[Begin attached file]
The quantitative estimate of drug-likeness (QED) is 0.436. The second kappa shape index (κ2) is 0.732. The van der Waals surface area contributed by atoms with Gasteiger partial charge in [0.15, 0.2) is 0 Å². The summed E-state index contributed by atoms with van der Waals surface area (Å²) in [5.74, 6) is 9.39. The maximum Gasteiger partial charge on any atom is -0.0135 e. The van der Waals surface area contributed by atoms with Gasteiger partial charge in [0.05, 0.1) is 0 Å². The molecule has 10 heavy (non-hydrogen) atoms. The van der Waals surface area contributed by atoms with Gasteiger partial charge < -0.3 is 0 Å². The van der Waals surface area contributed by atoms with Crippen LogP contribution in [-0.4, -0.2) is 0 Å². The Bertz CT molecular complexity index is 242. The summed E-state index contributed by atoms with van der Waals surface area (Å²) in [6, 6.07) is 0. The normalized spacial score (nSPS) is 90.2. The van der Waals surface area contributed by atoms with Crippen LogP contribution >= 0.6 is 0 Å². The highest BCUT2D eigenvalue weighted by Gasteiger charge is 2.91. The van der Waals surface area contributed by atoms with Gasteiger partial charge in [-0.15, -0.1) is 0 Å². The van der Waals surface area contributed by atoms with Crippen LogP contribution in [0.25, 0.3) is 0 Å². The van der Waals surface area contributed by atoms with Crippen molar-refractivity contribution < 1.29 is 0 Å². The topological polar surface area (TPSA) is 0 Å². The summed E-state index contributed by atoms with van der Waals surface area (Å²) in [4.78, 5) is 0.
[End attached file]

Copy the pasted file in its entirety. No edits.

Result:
The quantitative estimate of drug-likeness (QED) is 0.436. The second kappa shape index (κ2) is 0.732. The van der Waals surface area contributed by atoms with Gasteiger partial charge in [0.15, 0.2) is 0 Å². The summed E-state index contributed by atoms with van der Waals surface area (Å²) in [5.74, 6) is 9.39. The maximum Gasteiger partial charge on any atom is -0.0135 e. The van der Waals surface area contributed by atoms with Gasteiger partial charge in [0.05, 0.1) is 0 Å². The molecule has 10 heavy (non-hydrogen) atoms. The van der Waals surface area contributed by atoms with Gasteiger partial charge < -0.3 is 0 Å². The van der Waals surface area contributed by atoms with Crippen LogP contribution in [-0.4, -0.2) is 0 Å². The Bertz CT molecular complexity index is 242. The summed E-state index contributed by atoms with van der Waals surface area (Å²) in [6, 6.07) is 0. The normalized spacial score (nSPS) is 90.2. The van der Waals surface area contributed by atoms with Crippen LogP contribution >= 0.6 is 0 Å². The highest BCUT2D eigenvalue weighted by Gasteiger charge is 2.91. The van der Waals surface area contributed by atoms with Gasteiger partial charge in [-0.15, -0.1) is 0 Å². The van der Waals surface area contributed by atoms with Crippen LogP contribution in [0.25, 0.3) is 0 Å². The van der Waals surface area contributed by atoms with Crippen molar-refractivity contribution < 1.29 is 0 Å². The topological polar surface area (TPSA) is 0 Å². The summed E-state index contributed by atoms with van der Waals surface area (Å²) in [4.78, 5) is 0.